Since August 1, 2011 I’ve been training. It’s very focused, and although there are events, fundraisers and competitions along the way the entire focus is July 2012. So this is the beginning of my first full training year as a Crossfitter. That being said, it makes sense that I have many things yet to figure out. Over the past couple of months I’ve gained even more respect for the athletes who’ve been to multiple Games. It’s amazing to see athletes who have sustained their training and maintained their health and come back year after year. When I arrived in LA this year, before the Games even started I knew I wanted this to be a debut year, not a one-time shot. No matter how many times you do it, I don’t think competing in the Games ever becomes blasé. You could see it in the faces and hear it in the voices of the athletes who’ve been back year after year. It was a beautiful thing at the pre-Games athlete dinner seeing the excitement and humility in all the competitors. From those of us who were complete newbies and had no idea the awesomeness we had gotten ourselves into, to the most experienced and accomplished Games veterans, everyone was absolutely honored to be there.
I say all that to emphasize that all the juggling is worth it. It’s going to take a lot of persistence and commitment. What I’m realizing is that the commitment doesn’t simply mean coming into the gym and hitting it hard every day. It means skipping a social function so I can sleep. It means setting aside time to get my shopping and cooking done so I can quickly access the food I need throughout the week. Sometimes it means actually “penciling in” special times with my son to ensure he’s not getting short changed as my schedule fills up.
“We can be sure that the greatest hope for maintaining equilibrium in the face of any situation rests within ourselves.”- Francis J. Braceland
I know these are universal issues and my approach addressing these issues is not rocket science. Frankly, I’m fortunate that these are my “issues”. Pretty basic stuff in the grand scheme of things. But somehow when times get busy I just need a reminder for myself that with commitment across the board, 24/7, I can manage everything on my plate. When all else fails, I remind myself of some of the amazing moms who were at the Games this year, a number of whom were top 10 finishers: Angie Pie, Annie Sakamoto, Lindsey Smith, Cheryl Brost. I really admire these women (and the other moms at the Games) because they’ve demonstrated longevity as Crossfitters while also raising kids. Encouraging and inspiring!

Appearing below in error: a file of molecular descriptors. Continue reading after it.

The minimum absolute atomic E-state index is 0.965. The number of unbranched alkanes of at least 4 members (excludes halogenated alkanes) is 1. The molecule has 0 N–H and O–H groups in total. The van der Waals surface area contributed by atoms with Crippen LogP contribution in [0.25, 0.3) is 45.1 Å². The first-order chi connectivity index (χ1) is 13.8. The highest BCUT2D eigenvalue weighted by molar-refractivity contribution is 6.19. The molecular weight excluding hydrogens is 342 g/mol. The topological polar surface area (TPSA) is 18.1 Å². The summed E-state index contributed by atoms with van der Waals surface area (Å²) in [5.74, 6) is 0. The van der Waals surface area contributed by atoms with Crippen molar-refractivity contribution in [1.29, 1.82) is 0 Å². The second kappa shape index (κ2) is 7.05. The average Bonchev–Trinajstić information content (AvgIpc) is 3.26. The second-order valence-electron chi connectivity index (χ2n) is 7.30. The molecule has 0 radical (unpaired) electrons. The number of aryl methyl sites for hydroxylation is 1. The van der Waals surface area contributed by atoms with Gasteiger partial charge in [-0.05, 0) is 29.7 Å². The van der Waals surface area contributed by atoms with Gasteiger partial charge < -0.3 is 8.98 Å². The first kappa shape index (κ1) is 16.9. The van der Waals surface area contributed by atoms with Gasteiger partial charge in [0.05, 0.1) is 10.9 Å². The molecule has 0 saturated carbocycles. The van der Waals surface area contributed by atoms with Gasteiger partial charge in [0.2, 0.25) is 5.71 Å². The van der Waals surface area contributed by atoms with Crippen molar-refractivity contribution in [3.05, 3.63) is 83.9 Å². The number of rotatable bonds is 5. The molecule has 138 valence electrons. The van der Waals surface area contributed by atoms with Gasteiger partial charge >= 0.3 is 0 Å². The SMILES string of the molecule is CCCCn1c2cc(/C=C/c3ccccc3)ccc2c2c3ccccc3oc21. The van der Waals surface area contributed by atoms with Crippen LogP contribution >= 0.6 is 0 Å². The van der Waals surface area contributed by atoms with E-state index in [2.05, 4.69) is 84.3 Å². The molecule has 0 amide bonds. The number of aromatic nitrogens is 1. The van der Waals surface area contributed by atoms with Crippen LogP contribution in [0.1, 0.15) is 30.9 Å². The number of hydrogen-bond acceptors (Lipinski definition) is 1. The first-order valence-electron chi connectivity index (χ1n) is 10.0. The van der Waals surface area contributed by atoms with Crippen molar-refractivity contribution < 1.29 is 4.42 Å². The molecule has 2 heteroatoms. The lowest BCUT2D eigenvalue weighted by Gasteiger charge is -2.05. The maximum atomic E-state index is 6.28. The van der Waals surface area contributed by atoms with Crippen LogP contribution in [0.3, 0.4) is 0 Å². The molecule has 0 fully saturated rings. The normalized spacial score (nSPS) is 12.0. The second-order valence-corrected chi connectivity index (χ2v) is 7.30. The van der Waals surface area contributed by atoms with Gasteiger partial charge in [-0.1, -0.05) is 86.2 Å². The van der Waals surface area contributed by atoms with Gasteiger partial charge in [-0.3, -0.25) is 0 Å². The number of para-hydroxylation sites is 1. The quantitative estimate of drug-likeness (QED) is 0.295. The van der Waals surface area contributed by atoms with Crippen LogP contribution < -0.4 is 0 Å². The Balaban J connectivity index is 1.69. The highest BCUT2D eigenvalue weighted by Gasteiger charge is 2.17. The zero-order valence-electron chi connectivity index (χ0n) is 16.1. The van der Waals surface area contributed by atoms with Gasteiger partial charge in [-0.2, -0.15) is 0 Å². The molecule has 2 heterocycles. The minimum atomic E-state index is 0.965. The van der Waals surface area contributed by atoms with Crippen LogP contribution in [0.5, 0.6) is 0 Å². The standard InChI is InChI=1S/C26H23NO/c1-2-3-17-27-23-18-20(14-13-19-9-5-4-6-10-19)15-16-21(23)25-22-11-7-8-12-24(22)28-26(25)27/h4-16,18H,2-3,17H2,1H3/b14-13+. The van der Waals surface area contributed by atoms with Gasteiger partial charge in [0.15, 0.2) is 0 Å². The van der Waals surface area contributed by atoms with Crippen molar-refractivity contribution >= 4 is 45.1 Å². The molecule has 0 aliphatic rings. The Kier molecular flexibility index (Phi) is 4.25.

My question is: has there been a mom on the podium yet?
Thinking about what things I will do today to be the strongest, most versitile, and most well rounded Crossfitter. On a mission to eliminate weaknesses!
Saturday October 1st Crossfitters from throughout the Midwest gathered at Crossfit Freedom in Libertyville, IL for the Life AsRx Tour-Chicago competition. My first surprise upon arriving was that the entire competition was being held outside. This plan could have been playing with fire weather-wise in October in Chicago, but we ended up with beautiful weather. It was really fun arriving and catching up with folks from Regionals last year, some Games athletes and other CF peeps I don’t see very often. There were a number of things I thought were really exciting and inspiring:
- The athlete competing with a prosthetic leg. I haven’t seen that in a CF competition before, it was awesome;
- Watching the crew from Crossfit 515- they’re legit;
- Competing with some girls in their very first Crossfit competitions;
- Competing side by side with/against my training partner for the coming year. This is gonna be sick!;
- Competing with that really uncomfortable feeling of being way behind your competition. Valuable stuff!
The competition was set up with 3 WODS, followed by a final WOD for the top 10 ten athletes, however at the conclusion of my day I had done 5 workouts. I’ve debated with myself a bit about how much detail to provide about the events of the day and how I ended up doing an extra workout. Overall I walked away with some very valuable lessons about competition, but unfortunately also came away with some bad feelings about the day. Forgive the length here, I tried to be as concise as possible, but I still feel like I’m leaving out a lot of detail.
The issues started with WOD 2, the first workout of the day that involved judges actually counting athlete reps (the first event scoring was based on row for calories). WOD 2 was an 8 minute AMRAP of fat bar deadlifts, GHD sit-ups and double-unders. This workout was super fun to do as I was in the lane immediately next to my box-mate and training partner and we spent the 8 minutes going rep for rep trying to beat one another. At the conclusion we finished 2 reps apart. However, when we checked the posted standings my score was shorted 60 reps. Yes 60. An athlete in another heat was apparently “gifted” 40 reps above her actual score. I have no idea how either of these errors occurred, but event organizers conferred with the judges involved, agreed that the scores were erroneous and indicated that corrections would be made to the scores. It was voiced to me how cumbersome and inconvenient it was for event organizers to contact my judge, who had left the venue.